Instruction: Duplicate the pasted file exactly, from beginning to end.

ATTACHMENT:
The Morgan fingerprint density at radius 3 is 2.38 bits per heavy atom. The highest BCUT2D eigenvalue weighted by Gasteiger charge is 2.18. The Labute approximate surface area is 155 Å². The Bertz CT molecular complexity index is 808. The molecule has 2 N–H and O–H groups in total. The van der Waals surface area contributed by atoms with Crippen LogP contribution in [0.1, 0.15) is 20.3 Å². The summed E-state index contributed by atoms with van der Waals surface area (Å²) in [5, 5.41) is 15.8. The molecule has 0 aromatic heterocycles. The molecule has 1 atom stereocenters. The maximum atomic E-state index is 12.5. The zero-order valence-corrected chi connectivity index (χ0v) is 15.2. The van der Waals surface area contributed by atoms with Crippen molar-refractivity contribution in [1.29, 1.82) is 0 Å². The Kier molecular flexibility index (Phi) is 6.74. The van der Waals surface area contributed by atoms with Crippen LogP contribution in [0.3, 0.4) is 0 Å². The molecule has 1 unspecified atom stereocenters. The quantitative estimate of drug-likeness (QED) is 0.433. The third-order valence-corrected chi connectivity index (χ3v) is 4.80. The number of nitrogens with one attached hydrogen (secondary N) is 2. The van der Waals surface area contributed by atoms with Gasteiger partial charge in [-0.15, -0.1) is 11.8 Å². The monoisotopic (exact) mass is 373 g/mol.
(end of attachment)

The Morgan fingerprint density at radius 3 is 2.38 bits per heavy atom. The highest BCUT2D eigenvalue weighted by Gasteiger charge is 2.18. The Labute approximate surface area is 155 Å². The Bertz CT molecular complexity index is 808. The molecule has 2 N–H and O–H groups in total. The van der Waals surface area contributed by atoms with Crippen LogP contribution in [0.1, 0.15) is 20.3 Å². The summed E-state index contributed by atoms with van der Waals surface area (Å²) in [5, 5.41) is 15.8. The molecule has 0 aromatic heterocycles. The molecule has 1 atom stereocenters. The maximum atomic E-state index is 12.5. The zero-order valence-corrected chi connectivity index (χ0v) is 15.2. The van der Waals surface area contributed by atoms with Crippen molar-refractivity contribution in [1.29, 1.82) is 0 Å². The Kier molecular flexibility index (Phi) is 6.74. The van der Waals surface area contributed by atoms with Crippen LogP contribution in [0.3, 0.4) is 0 Å². The molecule has 1 unspecified atom stereocenters. The quantitative estimate of drug-likeness (QED) is 0.433. The third-order valence-corrected chi connectivity index (χ3v) is 4.80. The number of nitrogens with one attached hydrogen (secondary N) is 2. The van der Waals surface area contributed by atoms with Gasteiger partial charge in [-0.15, -0.1) is 11.8 Å². The monoisotopic (exact) mass is 373 g/mol.